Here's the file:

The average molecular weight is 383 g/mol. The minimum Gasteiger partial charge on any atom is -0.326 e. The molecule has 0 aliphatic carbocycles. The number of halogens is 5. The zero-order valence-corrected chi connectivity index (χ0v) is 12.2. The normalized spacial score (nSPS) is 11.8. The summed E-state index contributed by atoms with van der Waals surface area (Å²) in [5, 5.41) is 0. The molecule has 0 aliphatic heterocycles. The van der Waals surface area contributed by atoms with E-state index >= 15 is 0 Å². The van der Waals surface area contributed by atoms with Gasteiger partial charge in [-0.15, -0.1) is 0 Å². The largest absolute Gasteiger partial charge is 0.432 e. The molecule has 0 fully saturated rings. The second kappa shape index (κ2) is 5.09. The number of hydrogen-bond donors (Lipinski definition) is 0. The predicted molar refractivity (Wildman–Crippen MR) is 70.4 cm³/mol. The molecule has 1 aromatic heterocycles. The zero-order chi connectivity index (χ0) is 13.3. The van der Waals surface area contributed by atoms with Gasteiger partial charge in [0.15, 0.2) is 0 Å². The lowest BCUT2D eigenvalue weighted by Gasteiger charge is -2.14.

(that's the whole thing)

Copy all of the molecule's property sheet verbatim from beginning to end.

The average molecular weight is 383 g/mol. The minimum Gasteiger partial charge on any atom is -0.326 e. The molecule has 0 aliphatic carbocycles. The number of halogens is 5. The zero-order valence-corrected chi connectivity index (χ0v) is 12.2. The normalized spacial score (nSPS) is 11.8. The summed E-state index contributed by atoms with van der Waals surface area (Å²) in [5, 5.41) is 0. The molecule has 0 aliphatic heterocycles. The van der Waals surface area contributed by atoms with E-state index >= 15 is 0 Å². The van der Waals surface area contributed by atoms with Gasteiger partial charge in [-0.15, -0.1) is 0 Å². The largest absolute Gasteiger partial charge is 0.432 e. The molecule has 0 fully saturated rings. The second kappa shape index (κ2) is 5.09. The number of hydrogen-bond donors (Lipinski definition) is 0. The predicted molar refractivity (Wildman–Crippen MR) is 70.4 cm³/mol. The molecule has 1 aromatic heterocycles. The zero-order chi connectivity index (χ0) is 13.3. The van der Waals surface area contributed by atoms with Gasteiger partial charge in [0.15, 0.2) is 0 Å². The lowest BCUT2D eigenvalue weighted by Gasteiger charge is -2.14.